NOTE: GrowthBeat -- VentureBeat's provocative new marketing-tech event -- is a week away! We've gathered the best and brightest to explore the data, apps, and science of successful marketing. Get the full scoop here, and grab your tickets while they last.
Group-buying titan Groupon’s plans for world domination seem to be rolling along smoothly. Last week, the company filed for its initial public offering. Today, it’s announcing its first partnership with a grocery chain, and its first full integration with a loyalty card system.
Specifically, grocery chain Big Y will be offering a deal to Springfield, Mass. subscribers, giving them 40 percent off its new Shellfish Grill Pack, which normally costs $39.99. And instead of having to print out their Groupon certificate to redeem the deal, shoppers just enter their Big Y Express Saving Club number on the Groupon site, and the deal is automatically loaded onto their card.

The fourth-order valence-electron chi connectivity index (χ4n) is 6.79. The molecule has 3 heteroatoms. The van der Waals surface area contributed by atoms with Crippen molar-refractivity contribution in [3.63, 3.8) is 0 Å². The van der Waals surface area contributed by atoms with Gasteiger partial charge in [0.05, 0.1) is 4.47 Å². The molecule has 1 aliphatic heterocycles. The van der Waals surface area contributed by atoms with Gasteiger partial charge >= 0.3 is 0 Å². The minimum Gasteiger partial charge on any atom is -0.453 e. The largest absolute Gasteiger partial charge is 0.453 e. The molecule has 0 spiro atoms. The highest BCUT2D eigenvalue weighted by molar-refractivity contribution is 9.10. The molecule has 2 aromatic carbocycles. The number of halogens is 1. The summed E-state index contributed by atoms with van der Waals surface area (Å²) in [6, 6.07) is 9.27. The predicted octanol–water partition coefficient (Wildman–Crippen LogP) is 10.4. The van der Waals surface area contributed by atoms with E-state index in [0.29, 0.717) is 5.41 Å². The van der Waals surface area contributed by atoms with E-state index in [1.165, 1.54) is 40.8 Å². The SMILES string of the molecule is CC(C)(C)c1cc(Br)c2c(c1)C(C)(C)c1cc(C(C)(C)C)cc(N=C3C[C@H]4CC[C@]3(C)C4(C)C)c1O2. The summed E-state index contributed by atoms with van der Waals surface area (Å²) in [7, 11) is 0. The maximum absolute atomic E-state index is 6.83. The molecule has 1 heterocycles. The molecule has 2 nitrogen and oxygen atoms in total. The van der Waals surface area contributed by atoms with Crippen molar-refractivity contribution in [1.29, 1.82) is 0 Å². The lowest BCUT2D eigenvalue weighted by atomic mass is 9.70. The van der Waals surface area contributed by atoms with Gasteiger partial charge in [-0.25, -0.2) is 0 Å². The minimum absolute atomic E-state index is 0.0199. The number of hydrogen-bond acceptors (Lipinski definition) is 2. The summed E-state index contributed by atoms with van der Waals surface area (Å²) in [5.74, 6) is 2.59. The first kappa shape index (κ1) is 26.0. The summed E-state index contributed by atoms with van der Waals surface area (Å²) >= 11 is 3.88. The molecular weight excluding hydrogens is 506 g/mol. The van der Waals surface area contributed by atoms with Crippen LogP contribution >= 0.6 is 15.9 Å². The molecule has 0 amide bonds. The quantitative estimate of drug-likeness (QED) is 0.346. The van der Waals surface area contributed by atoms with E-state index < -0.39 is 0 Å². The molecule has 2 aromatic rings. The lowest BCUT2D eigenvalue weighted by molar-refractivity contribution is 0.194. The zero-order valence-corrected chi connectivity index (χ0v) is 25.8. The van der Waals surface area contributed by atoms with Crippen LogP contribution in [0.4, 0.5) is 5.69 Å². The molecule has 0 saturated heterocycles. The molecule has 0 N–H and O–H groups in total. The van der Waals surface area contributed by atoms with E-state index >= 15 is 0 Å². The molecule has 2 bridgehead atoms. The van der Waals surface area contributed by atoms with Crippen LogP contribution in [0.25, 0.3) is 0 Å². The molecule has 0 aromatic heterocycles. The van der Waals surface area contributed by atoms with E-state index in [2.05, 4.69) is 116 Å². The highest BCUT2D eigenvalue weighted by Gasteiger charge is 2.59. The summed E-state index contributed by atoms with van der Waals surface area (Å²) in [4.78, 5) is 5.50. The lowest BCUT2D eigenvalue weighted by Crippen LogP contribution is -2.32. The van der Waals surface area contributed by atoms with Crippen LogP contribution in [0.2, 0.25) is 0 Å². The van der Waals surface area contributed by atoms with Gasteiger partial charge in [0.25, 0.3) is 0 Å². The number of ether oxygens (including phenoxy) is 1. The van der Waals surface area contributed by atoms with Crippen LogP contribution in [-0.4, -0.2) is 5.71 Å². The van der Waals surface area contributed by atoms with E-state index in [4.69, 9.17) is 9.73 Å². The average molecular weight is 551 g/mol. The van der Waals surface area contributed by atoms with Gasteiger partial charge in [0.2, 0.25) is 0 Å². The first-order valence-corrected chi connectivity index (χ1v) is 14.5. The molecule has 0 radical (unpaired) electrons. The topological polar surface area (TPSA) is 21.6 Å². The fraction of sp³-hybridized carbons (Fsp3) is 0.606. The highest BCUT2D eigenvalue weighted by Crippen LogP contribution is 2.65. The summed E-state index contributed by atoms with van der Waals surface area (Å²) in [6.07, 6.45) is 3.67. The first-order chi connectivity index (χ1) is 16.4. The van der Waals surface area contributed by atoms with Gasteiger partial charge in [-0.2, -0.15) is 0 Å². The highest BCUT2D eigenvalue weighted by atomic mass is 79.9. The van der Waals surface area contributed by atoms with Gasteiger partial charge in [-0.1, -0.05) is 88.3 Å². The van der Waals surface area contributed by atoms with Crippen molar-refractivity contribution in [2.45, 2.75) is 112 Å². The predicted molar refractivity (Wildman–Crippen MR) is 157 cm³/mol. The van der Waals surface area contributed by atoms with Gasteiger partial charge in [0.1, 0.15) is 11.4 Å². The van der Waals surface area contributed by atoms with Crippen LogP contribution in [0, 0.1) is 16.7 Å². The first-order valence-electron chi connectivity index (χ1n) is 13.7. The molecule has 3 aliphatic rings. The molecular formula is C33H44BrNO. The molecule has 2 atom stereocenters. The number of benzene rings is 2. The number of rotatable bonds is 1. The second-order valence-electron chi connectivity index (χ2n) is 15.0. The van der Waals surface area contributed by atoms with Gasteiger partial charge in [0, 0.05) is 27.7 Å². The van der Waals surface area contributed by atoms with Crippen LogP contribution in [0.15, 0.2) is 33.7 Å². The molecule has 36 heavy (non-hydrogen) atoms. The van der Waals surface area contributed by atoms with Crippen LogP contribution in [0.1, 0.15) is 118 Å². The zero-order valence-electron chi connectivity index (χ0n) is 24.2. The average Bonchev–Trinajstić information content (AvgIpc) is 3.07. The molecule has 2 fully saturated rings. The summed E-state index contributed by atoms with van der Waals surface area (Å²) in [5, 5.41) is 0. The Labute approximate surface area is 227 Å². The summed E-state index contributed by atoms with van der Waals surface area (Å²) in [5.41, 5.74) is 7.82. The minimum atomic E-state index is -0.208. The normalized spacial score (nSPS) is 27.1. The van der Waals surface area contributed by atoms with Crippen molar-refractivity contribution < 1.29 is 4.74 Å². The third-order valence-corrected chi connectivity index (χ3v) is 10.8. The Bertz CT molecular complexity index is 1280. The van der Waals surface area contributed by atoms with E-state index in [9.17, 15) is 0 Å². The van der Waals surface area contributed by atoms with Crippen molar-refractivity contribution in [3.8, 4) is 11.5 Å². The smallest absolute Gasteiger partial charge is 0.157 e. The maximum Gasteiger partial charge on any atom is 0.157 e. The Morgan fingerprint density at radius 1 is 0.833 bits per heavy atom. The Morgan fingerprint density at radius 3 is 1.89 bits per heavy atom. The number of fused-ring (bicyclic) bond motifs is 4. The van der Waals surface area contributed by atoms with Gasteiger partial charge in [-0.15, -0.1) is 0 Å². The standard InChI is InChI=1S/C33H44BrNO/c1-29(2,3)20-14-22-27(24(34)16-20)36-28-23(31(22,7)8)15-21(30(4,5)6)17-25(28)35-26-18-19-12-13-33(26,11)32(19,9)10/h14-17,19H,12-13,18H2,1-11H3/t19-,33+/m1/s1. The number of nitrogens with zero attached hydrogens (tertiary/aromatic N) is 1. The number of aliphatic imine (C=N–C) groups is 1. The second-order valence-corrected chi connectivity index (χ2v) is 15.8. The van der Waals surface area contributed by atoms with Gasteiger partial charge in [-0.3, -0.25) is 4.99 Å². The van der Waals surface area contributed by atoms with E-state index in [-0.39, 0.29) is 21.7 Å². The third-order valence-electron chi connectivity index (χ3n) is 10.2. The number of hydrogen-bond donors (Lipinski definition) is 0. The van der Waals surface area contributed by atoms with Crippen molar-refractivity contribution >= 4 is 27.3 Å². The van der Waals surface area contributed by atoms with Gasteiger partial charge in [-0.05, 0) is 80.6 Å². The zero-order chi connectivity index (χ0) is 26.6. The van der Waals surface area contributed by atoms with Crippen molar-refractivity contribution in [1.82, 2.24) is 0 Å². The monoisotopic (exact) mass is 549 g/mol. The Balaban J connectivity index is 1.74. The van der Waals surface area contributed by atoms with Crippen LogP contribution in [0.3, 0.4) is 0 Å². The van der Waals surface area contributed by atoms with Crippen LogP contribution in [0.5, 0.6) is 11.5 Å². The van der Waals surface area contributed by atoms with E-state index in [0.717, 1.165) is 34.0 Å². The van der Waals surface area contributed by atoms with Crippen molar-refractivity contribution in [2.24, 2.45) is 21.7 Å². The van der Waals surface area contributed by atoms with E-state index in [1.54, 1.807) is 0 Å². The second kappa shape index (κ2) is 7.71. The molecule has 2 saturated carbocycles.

Now, none of this sounds hugely innovative, nor will it silence Groupon’s critics. Last week, some of those critics pointed out (justifiably) that even though Groupon’s revenue is growing rapidly, its costs are skyrocketing too, suggesting that its business model may not be sustainable.
So here’s where the Shellfish Grill Pack fits in. Groupon has said (for example, in its IPO filing) that its vision isn’t limited to daily deals, but rather involves a broader aim to “reshape local commerce”. The more Groupon can insinuate itself into every part of local business, the better-positioned it will be to achieve that vision. Integrating with existing loyalty programs helps, and so does making it into grocery store aisles.
[image via Flickr/Doug Wilson]
We're studying digital marketing compensation: how much companies pay CMOs, CDOs, VPs of marketing, and more
, with ChiefDigitalOfficer. Help us out by filling out the survey
, and we'll share the results with you.